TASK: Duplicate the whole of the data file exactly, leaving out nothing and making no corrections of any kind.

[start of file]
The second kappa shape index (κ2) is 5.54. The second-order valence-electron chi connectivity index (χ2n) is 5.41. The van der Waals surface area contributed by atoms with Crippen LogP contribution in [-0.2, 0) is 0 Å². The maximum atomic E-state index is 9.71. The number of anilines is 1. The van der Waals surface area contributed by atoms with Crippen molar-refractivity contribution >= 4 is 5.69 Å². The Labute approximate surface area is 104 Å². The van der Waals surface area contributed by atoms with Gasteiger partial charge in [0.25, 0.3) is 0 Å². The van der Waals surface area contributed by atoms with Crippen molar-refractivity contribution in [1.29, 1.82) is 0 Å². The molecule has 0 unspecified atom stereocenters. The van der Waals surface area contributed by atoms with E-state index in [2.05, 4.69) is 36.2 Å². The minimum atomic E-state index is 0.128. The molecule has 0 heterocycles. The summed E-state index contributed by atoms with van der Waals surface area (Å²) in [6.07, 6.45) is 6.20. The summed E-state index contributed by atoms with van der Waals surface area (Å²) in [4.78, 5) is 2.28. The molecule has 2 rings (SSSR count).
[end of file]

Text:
The second kappa shape index (κ2) is 5.54. The second-order valence-electron chi connectivity index (χ2n) is 5.41. The van der Waals surface area contributed by atoms with Crippen LogP contribution in [-0.2, 0) is 0 Å². The maximum atomic E-state index is 9.71. The number of anilines is 1. The van der Waals surface area contributed by atoms with Crippen molar-refractivity contribution >= 4 is 5.69 Å². The Labute approximate surface area is 104 Å². The van der Waals surface area contributed by atoms with Gasteiger partial charge in [0.25, 0.3) is 0 Å². The van der Waals surface area contributed by atoms with Crippen molar-refractivity contribution in [1.29, 1.82) is 0 Å². The molecule has 0 unspecified atom stereocenters. The van der Waals surface area contributed by atoms with E-state index in [2.05, 4.69) is 36.2 Å². The minimum atomic E-state index is 0.128. The molecule has 0 heterocycles. The summed E-state index contributed by atoms with van der Waals surface area (Å²) in [6.07, 6.45) is 6.20. The summed E-state index contributed by atoms with van der Waals surface area (Å²) in [4.78, 5) is 2.28. The molecule has 2 rings (SSSR count).